Economic estimation of Bitcoin mining’s climate damages demonstrates closer resemblance to digital crude than digital gold

This paper provides economic estimates of the energy-related climate damages of mining Bitcoin (BTC), the dominant proof-of-work cryptocurrency. We provide three sustainability criteria for signaling when the climate damages may be unsustainable. BTC mining fails all three. We find that for 2016–2021: (i) per coin climate damages from BTC were increasing, rather than decreasing with industry maturation; (ii) during certain time periods, BTC climate damages exceed the price of each coin created; (iii) on average, each $1 in BTC market value created was responsible for $0.35 in global climate damages, which as a share of market value is in the range between beef production and crude oil burned as gasoline, and an order-of-magnitude higher than wind and solar power. Taken together, these results represent a set of sustainability red flags. While proponents have offered BTC as representing “digital gold,” from a climate damages perspective it operates more like “digital crude”.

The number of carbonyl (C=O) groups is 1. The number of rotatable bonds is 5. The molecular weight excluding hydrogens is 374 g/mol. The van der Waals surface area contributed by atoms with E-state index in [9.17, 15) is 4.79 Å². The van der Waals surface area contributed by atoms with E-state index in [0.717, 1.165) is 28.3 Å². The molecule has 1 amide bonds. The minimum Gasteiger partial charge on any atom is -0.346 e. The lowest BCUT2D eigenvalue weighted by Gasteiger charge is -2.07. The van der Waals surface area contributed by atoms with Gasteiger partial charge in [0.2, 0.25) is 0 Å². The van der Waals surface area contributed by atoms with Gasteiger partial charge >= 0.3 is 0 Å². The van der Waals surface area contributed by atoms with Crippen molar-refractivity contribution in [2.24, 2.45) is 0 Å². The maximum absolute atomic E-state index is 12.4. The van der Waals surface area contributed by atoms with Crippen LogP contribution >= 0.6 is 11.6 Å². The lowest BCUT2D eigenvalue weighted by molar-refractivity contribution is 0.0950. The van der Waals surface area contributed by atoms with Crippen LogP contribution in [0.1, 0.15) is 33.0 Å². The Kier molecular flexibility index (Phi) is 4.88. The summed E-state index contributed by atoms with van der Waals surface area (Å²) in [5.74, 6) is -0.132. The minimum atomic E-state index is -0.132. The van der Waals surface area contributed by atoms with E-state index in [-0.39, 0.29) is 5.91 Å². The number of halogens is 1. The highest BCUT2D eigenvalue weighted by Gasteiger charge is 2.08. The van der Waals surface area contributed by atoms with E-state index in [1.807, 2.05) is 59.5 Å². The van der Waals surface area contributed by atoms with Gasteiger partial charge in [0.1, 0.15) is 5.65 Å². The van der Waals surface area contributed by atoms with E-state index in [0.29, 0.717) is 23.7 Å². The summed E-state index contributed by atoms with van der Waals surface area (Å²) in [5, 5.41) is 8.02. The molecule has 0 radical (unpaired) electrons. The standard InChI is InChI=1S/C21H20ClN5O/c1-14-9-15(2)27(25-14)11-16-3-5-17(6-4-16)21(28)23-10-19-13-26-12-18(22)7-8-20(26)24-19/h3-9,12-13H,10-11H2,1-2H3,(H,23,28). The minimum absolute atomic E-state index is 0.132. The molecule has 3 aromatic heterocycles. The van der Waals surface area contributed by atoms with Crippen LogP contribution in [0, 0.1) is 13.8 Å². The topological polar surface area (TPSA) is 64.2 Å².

Jones, Benjamin A., Andrew L. Goodkind, and Robert P. Berrens. 2022. “Economic Estimation of Bitcoin Mining’s Climate Damages Demonstrates Closer Resemblance to Digital Crude than Digital Gold.” Scientific Reports 12 (1): 14512. https://doi.org/10.1038/s41598-022-18686-8.

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